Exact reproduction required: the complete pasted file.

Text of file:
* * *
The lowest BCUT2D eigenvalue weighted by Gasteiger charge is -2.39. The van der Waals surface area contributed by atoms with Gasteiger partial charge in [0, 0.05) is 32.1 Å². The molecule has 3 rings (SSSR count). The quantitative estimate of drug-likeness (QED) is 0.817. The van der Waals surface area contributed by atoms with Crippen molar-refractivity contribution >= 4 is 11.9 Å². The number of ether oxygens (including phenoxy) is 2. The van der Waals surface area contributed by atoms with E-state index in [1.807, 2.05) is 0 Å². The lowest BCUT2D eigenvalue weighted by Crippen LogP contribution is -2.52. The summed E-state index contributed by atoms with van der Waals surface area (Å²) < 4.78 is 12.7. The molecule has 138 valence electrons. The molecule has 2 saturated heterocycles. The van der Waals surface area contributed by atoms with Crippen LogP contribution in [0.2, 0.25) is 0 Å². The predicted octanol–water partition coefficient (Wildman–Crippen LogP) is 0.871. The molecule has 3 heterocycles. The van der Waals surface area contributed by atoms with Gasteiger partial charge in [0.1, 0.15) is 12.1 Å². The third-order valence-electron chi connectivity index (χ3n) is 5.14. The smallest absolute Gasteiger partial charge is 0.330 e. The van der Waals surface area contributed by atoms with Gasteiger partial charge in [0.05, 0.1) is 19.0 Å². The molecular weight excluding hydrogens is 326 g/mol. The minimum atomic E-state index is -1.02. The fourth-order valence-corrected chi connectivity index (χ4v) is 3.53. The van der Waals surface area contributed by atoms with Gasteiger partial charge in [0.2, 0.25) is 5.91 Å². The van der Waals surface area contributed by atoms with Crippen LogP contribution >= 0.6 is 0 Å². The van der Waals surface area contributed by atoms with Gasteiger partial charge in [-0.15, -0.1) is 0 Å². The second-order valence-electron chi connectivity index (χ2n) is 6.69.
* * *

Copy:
The lowest BCUT2D eigenvalue weighted by Gasteiger charge is -2.39. The van der Waals surface area contributed by atoms with Gasteiger partial charge in [0, 0.05) is 32.1 Å². The molecule has 3 rings (SSSR count). The quantitative estimate of drug-likeness (QED) is 0.817. The van der Waals surface area contributed by atoms with Crippen molar-refractivity contribution >= 4 is 11.9 Å². The number of ether oxygens (including phenoxy) is 2. The van der Waals surface area contributed by atoms with E-state index in [1.807, 2.05) is 0 Å². The lowest BCUT2D eigenvalue weighted by Crippen LogP contribution is -2.52. The summed E-state index contributed by atoms with van der Waals surface area (Å²) < 4.78 is 12.7. The molecule has 138 valence electrons. The molecule has 2 saturated heterocycles. The van der Waals surface area contributed by atoms with Crippen LogP contribution in [0.2, 0.25) is 0 Å². The predicted octanol–water partition coefficient (Wildman–Crippen LogP) is 0.871. The molecule has 3 heterocycles. The van der Waals surface area contributed by atoms with Gasteiger partial charge in [0.1, 0.15) is 12.1 Å². The third-order valence-electron chi connectivity index (χ3n) is 5.14. The smallest absolute Gasteiger partial charge is 0.330 e. The van der Waals surface area contributed by atoms with Gasteiger partial charge in [0.05, 0.1) is 19.0 Å². The molecular weight excluding hydrogens is 326 g/mol. The minimum atomic E-state index is -1.02. The fourth-order valence-corrected chi connectivity index (χ4v) is 3.53. The van der Waals surface area contributed by atoms with Gasteiger partial charge in [0.2, 0.25) is 5.91 Å². The van der Waals surface area contributed by atoms with Crippen LogP contribution >= 0.6 is 0 Å². The van der Waals surface area contributed by atoms with Gasteiger partial charge in [-0.15, -0.1) is 0 Å². The second-order valence-electron chi connectivity index (χ2n) is 6.69.